Ireland was left to fend for itself. The British government was unwilling to pay to maintain any border between Northern Ireland and the Republic and left them to battle amongst themselves and then swept in when violence spread to the mainland. Good Friday Agreement? It was more like Pancake Day for the Irish, on both sides of the border. Ireland is now a Celtic ghostland, and eventually, people will be able to safely go back there. Our Government told the world it was an accident, a plane carrying a nuclear warhead, or maybe more than one, a computer error, or maybe it was a submarine, I can’t remember. Winter started early over there, the sky over Ireland a mass of dirt, soil, ash and Deoxyribonucleic acid.
GDP growth slowed to zero and then crashed under. The Pound collapsed to pennies against the Euro. The People were reassured that it was okay as it meant we could export more, however, no one wanted UK goods. The EU and the US found you could transport cheaper, better quality, and less controversial goods from China, Taiwan, Vietnam, Thailand, Somalia, North Korea. The Service industry collapsed, the majority moved abroad, bankers to Germany, insurers to Belgium, creative industries such as fashion, film, advertising who were sick of the intolerance, the racism, homophobia, transphobia they saw across the unfettered Right-wing papers moved to sunnier climes. Farmers couldn’t get enough workers to pick their crops or buy their goods. The fishing industry died as seas were polluted in the name of Sovereignty. The government changed the way the media was controlled The Guardian newspaper was closed for printing anti-Brexit propaganda, along with The New European, Metro, Evening Standard, and Daily Mirror. Headlines shouted out and denounced them one by one, screaming Traitors, Mutineers, Enemies of the people, Saboteurs, Defectors, Judas’, and more. I admit they were very creative in their synonym usage. The BBC was closed down and heavy regulations were imposed on broadcasters, what they could or couldn’t show, most just decided to show repeat after repeat of old comedies as they were cheap and easy to procure. ‘Till Death Us Do Part’ and ‘Love Thy Neighbour’ were the nation’s most-watched shows. The internet was filtered and then filtered further; the range of sites allowed narrowed and narrowed until there was no point in it. VPNs and encryption were banned, which led to a breakdown in the remaining banking industry as anyone could easily hack into their systems, and did.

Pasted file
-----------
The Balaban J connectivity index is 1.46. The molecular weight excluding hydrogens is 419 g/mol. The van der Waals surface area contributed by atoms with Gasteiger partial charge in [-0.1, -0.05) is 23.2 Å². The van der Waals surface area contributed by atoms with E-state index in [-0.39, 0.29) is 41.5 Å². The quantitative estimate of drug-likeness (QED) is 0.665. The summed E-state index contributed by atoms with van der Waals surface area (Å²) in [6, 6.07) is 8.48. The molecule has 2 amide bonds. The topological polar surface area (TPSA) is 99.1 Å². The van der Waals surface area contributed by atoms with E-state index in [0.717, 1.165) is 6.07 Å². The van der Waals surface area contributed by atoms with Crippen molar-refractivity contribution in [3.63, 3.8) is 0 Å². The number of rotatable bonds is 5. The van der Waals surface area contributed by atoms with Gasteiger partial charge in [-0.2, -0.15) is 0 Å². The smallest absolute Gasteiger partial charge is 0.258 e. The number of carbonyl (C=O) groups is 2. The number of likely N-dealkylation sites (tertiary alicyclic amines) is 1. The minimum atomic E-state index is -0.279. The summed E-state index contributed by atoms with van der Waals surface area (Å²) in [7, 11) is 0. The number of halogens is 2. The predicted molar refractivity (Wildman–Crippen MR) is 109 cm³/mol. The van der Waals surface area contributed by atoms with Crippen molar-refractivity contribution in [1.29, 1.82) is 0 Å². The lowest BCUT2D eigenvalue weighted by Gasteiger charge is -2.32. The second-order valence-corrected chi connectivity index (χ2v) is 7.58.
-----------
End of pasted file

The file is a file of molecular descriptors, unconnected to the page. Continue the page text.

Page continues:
Within two years of leaving EU Citizens fled the country in droves as after a campaign from the Brexit-supporting press the Government decreed that all EU Citizens had to register online and wear the yellow stars of the EU on their chest so U-Kingdomers would know not to hire them, and know to avoid them. In their absence public services ground to a halt due to a lack of doctors, nurses, officers, and specialists, it was the final nail in the NHS and it died, replaced with an insurance scheme copied from the Yanks. Replacements were brought in from the Middle East, as they were only ones willing to come: Syrians, Iraqis, Afghanis, and Yemenis. They came because of promises of a land of plenty and plenty for everyone, these promises were soon found to be as empty as the shelves in shops; as dirty as the rubbish-strewn streets; they were left as abandoned as the cars on highways thirsting for petrol their owners could not afford. They left as fast as they arrived, gangs of indigenous white men, aided their decision, viciously and fatally in some cases. The Sun called them the ‘Red, White and Blue Shirts’ and ‘we’re proud of their Bulldog spirit.’
Upon the ten year anniversary of the referendum, with the country starving, unemployment rife and murmurings of dissent amongst the rulers it was decided that The People needed someone to blame, there was an obvious choice. 48 percent of the country would free a lot of hungry mouths from the meagre resources left, and who better than those that talked the country down, that spread Project Fear and fake news, the snowflake Remoaners, going against the Will of the People, dissenters, conspirators, renegades, and rebels. Social Media and television archives were scoured for any Remain-centric content, that’s how they got me: I was a vocal supporter of Remain and highly critical of the Government before and after leaving. My apparent ‘celebrity’ status made the crimes even worse.